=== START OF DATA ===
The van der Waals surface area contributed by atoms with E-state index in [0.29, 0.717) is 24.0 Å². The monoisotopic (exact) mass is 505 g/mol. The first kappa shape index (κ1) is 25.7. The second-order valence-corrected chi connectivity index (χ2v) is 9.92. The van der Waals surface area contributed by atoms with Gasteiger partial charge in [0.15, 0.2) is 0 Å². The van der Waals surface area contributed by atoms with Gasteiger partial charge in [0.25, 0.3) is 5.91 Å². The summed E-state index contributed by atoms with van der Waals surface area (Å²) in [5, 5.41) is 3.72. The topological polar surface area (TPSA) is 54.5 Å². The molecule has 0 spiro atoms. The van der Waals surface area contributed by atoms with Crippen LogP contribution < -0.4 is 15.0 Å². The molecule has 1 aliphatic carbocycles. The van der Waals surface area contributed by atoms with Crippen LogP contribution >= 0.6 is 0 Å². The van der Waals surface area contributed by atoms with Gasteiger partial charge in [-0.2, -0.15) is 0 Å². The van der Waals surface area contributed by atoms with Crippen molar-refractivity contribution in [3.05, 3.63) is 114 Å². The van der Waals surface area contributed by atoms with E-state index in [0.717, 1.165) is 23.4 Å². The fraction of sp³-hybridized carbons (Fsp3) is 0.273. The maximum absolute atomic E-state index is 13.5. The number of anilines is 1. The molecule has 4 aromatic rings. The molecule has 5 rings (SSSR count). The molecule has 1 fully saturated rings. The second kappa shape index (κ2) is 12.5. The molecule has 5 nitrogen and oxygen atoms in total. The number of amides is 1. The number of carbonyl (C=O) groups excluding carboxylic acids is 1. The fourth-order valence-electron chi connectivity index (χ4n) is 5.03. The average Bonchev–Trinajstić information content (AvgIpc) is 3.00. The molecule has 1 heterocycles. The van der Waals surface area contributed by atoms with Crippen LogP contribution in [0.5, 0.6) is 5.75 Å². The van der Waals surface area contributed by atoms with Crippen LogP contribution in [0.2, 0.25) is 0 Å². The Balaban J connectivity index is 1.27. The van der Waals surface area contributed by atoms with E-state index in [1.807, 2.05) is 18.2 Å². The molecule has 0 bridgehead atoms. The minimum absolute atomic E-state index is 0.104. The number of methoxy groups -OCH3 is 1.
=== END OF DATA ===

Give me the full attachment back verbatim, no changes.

The van der Waals surface area contributed by atoms with E-state index in [0.29, 0.717) is 24.0 Å². The monoisotopic (exact) mass is 505 g/mol. The first kappa shape index (κ1) is 25.7. The second-order valence-corrected chi connectivity index (χ2v) is 9.92. The van der Waals surface area contributed by atoms with Gasteiger partial charge in [0.15, 0.2) is 0 Å². The van der Waals surface area contributed by atoms with Gasteiger partial charge in [0.25, 0.3) is 5.91 Å². The summed E-state index contributed by atoms with van der Waals surface area (Å²) in [5, 5.41) is 3.72. The topological polar surface area (TPSA) is 54.5 Å². The molecule has 0 spiro atoms. The van der Waals surface area contributed by atoms with Crippen LogP contribution < -0.4 is 15.0 Å². The molecule has 1 aliphatic carbocycles. The van der Waals surface area contributed by atoms with Crippen LogP contribution >= 0.6 is 0 Å². The van der Waals surface area contributed by atoms with Gasteiger partial charge in [-0.2, -0.15) is 0 Å². The van der Waals surface area contributed by atoms with Crippen molar-refractivity contribution in [3.05, 3.63) is 114 Å². The van der Waals surface area contributed by atoms with E-state index in [0.717, 1.165) is 23.4 Å². The fraction of sp³-hybridized carbons (Fsp3) is 0.273. The maximum absolute atomic E-state index is 13.5. The number of anilines is 1. The molecule has 4 aromatic rings. The molecule has 5 rings (SSSR count). The molecule has 1 fully saturated rings. The second kappa shape index (κ2) is 12.5. The molecule has 5 nitrogen and oxygen atoms in total. The number of amides is 1. The number of carbonyl (C=O) groups excluding carboxylic acids is 1. The fourth-order valence-electron chi connectivity index (χ4n) is 5.03. The average Bonchev–Trinajstić information content (AvgIpc) is 3.00. The molecule has 1 heterocycles. The van der Waals surface area contributed by atoms with Crippen LogP contribution in [0.5, 0.6) is 5.75 Å². The van der Waals surface area contributed by atoms with Crippen LogP contribution in [0.2, 0.25) is 0 Å². The Balaban J connectivity index is 1.27. The van der Waals surface area contributed by atoms with E-state index in [1.807, 2.05) is 18.2 Å². The molecule has 0 bridgehead atoms. The minimum absolute atomic E-state index is 0.104. The number of methoxy groups -OCH3 is 1.